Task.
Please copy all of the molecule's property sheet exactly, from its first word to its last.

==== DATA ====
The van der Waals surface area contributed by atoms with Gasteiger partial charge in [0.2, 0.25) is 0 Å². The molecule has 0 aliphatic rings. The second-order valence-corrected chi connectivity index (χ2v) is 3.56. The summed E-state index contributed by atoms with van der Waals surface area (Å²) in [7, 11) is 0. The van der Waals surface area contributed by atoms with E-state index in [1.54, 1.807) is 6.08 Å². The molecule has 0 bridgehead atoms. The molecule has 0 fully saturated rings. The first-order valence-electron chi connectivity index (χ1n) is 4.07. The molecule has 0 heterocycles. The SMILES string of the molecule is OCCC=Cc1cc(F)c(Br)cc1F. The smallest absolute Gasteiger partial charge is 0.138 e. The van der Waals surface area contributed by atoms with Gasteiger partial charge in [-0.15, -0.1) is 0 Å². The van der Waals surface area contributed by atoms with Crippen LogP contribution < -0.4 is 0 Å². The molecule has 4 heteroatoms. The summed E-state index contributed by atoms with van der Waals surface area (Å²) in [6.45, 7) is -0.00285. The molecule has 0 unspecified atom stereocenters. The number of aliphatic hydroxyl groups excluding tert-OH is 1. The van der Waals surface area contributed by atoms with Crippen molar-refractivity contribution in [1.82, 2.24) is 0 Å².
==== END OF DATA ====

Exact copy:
The van der Waals surface area contributed by atoms with Gasteiger partial charge in [0.2, 0.25) is 0 Å². The molecule has 0 aliphatic rings. The second-order valence-corrected chi connectivity index (χ2v) is 3.56. The summed E-state index contributed by atoms with van der Waals surface area (Å²) in [7, 11) is 0. The van der Waals surface area contributed by atoms with E-state index in [1.54, 1.807) is 6.08 Å². The molecule has 0 bridgehead atoms. The molecule has 0 fully saturated rings. The first-order valence-electron chi connectivity index (χ1n) is 4.07. The molecule has 0 heterocycles. The SMILES string of the molecule is OCCC=Cc1cc(F)c(Br)cc1F. The smallest absolute Gasteiger partial charge is 0.138 e. The van der Waals surface area contributed by atoms with Gasteiger partial charge in [-0.15, -0.1) is 0 Å². The van der Waals surface area contributed by atoms with Crippen LogP contribution < -0.4 is 0 Å². The molecule has 4 heteroatoms. The summed E-state index contributed by atoms with van der Waals surface area (Å²) in [6.45, 7) is -0.00285. The molecule has 0 unspecified atom stereocenters. The number of aliphatic hydroxyl groups excluding tert-OH is 1. The van der Waals surface area contributed by atoms with Crippen molar-refractivity contribution in [1.82, 2.24) is 0 Å².